Therefore, an infants frontal lobe is not well developed at the age of 3 months or less.

The volume of the hippocampal formations increased sharply until the age of 2 years, and continued to increase slowly thereafter. (Study)

Take a look at this neat graph and notice the huge jump from 0 years to 2 years. The steepest growth is presumably around 0,5 years (just guessing from approximation the tangent).<code>[Source][3]</code>


It seems therefore fairly reasonable to me to conclude that around the age of 6 months, the frontal lobe is well developed so that the infant is able to correctly address the risk of drowning. And as any normal human, they would start to panic when they realise that they are drowning.
This panicking will cause an increase of heart rate and is the opposite of a bradycardia response.

A bit on evolution

Evolutionary speaking, it makes sense to have a survive-by-all-means mechanism that will be triggered as soon as one is in serious danger. Such a mechanism can be counterproductive in a very few examples, like here when the bradycardia response is reversed. Nevertheless, it is very useful in most cases and therefore, we have this mode.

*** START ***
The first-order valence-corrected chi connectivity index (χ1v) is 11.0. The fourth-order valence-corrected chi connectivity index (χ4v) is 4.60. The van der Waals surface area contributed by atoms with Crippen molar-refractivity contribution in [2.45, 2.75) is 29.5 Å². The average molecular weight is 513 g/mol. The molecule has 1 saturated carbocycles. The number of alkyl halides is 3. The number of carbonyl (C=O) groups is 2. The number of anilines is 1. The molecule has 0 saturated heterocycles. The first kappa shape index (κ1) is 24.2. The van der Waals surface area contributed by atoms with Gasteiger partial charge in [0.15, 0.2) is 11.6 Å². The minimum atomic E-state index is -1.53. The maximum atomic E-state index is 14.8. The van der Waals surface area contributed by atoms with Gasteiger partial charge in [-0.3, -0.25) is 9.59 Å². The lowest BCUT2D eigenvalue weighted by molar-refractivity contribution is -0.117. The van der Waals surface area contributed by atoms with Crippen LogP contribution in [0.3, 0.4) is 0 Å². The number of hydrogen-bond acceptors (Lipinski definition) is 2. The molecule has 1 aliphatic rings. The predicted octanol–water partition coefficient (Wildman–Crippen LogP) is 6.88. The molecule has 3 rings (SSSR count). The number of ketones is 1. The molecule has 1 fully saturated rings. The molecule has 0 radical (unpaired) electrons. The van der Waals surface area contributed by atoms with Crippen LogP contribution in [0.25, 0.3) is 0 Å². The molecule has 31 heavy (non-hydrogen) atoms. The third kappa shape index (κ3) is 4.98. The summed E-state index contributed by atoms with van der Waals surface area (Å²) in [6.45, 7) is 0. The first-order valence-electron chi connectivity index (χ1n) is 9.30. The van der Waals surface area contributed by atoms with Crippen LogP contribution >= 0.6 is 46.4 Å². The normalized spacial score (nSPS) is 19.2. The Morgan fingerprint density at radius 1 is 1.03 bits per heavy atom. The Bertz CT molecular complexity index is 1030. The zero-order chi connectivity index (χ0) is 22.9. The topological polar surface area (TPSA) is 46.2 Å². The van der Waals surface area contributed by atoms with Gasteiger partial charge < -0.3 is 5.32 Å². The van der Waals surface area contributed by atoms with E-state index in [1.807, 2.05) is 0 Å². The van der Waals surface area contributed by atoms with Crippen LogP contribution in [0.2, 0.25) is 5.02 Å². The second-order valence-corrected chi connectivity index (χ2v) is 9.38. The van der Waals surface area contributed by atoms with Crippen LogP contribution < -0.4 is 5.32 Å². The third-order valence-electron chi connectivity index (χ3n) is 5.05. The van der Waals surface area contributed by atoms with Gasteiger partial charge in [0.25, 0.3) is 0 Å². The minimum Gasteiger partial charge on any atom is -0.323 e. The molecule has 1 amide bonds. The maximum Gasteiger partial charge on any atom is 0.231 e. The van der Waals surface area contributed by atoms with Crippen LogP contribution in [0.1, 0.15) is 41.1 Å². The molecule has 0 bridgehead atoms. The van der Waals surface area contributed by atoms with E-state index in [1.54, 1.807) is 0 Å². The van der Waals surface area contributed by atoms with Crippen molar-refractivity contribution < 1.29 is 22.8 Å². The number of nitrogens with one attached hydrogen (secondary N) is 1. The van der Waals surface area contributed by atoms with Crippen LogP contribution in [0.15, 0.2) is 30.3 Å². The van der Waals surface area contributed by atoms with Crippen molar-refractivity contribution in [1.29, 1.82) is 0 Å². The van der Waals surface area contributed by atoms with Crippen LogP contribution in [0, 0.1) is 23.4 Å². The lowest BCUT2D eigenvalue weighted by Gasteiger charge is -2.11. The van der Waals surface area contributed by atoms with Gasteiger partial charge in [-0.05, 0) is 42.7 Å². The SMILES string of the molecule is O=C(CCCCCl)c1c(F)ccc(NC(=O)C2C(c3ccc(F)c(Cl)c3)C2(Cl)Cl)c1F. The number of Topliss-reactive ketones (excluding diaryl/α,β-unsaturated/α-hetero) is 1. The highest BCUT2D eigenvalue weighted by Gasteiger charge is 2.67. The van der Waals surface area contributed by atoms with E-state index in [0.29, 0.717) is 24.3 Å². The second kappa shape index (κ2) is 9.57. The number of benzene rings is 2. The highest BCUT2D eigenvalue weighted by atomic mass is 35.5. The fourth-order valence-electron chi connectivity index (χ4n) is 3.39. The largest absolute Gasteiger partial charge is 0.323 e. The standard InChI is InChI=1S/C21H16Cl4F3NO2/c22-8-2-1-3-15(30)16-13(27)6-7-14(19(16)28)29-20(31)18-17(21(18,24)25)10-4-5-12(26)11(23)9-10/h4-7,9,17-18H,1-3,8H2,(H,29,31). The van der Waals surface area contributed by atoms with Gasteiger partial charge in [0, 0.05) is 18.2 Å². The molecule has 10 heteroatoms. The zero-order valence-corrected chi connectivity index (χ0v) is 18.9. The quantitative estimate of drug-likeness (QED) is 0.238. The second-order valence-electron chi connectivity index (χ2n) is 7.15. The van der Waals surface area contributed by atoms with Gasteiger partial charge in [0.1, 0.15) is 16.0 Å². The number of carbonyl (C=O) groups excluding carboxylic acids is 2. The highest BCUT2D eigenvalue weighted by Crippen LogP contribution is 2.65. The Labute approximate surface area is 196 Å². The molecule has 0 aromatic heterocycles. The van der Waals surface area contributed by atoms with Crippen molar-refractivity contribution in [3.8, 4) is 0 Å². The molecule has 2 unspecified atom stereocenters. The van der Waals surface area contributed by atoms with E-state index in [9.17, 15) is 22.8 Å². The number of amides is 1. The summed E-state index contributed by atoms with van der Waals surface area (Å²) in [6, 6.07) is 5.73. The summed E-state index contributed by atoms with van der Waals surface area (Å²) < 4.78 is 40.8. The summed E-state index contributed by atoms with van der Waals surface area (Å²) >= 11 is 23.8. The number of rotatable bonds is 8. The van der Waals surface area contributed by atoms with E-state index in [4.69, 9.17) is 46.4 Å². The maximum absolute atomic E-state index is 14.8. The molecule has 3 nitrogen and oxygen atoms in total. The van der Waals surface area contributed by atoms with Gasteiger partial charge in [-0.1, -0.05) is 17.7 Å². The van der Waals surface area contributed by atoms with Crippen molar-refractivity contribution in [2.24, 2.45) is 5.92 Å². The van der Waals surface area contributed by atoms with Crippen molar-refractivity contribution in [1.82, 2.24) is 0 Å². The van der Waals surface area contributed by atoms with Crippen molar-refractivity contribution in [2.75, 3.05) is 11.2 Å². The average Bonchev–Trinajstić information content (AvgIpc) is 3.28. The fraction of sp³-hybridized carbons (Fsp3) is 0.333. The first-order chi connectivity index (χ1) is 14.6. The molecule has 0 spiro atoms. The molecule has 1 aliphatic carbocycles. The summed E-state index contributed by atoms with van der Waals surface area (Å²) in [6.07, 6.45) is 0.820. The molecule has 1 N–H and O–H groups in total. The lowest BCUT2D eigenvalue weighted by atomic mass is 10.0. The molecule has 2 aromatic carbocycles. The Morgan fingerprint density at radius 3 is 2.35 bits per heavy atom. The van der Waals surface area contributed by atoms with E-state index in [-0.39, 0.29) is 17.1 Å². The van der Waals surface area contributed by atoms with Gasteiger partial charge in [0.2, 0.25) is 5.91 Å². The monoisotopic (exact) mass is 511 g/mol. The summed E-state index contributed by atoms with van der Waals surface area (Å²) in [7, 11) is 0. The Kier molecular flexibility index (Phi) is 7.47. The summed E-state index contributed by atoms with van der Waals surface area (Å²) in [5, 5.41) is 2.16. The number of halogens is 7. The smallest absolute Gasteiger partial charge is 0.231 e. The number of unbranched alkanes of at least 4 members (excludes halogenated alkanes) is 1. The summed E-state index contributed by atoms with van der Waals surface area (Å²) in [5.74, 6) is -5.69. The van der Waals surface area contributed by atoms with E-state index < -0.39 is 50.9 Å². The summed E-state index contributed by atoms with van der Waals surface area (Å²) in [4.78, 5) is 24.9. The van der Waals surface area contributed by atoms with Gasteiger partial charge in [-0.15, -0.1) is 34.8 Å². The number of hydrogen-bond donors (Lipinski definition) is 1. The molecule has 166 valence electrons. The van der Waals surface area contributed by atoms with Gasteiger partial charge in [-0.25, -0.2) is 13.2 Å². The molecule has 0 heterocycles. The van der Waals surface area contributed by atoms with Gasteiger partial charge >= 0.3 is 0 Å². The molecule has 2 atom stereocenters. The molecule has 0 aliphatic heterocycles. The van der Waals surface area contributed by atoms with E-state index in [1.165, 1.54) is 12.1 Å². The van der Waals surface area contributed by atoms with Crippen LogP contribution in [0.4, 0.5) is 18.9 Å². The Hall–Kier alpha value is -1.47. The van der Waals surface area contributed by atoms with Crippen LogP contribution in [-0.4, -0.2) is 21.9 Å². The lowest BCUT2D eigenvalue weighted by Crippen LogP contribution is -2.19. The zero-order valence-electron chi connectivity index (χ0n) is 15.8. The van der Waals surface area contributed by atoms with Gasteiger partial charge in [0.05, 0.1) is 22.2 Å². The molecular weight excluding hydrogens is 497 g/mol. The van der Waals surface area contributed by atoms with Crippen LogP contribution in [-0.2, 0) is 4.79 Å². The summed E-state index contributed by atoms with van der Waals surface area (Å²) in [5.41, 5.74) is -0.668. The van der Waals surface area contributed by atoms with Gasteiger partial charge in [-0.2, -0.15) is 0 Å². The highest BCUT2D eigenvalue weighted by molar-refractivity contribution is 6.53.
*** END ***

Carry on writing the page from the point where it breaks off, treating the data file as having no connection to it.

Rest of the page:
I would therefore conclude (again, educated guessing) that the bradycardia response of babies was never "intended" (1) and is just a side product of them not being able to judge a situation correctly.


A "standard" newborn male infant weighs around 3kg, is about 48cm tall and its head circumference is roughly 34cm, so the radius is 10 cm. Assuming the body is cylindric, this would give us a density of 5.8g/cm^3 (V = π r^2 h, density = V / mass) (Values taken from the Intergrowth.21 study).

enter image description here

I weigh roughly 70kg, am about 180cm tall and my head radius is maybe 30cm, which means my density is about 103.8g/cm^3.
Concluding, an infants buoyancy is significantly larger than mine. As the infant grows and gains weight, the buoyancy will decrease until the density reaches the density of a full grown human during adolescents.

This does not explain why the heart rate is so low, but it is another factor as to why infants are quite good at swimming.


(1): Intended is a pretty bad word here. I mean, the argument was about evolution and not creation. I meant by this that the bradycardia response is just a side-product of multiple factors: The survive-by-all-means mechanism in adults and the baby's inability to correctly asses danger.

  • 36 infants is actually quite an impressive cohort given the study.
    – Atl LED
    Jun 21, 2017 at 21:51
  • But is it enough to draw a meaningful conclusion?
    – Narusan
    Jun 21, 2017 at 21:55
  • Also note the pruning following neurogenesis is of particular importance
    – Atl LED
    Jun 21, 2017 at 21:56
  • Yes, given the effects.
    – Atl LED
    Jun 21, 2017 at 21:56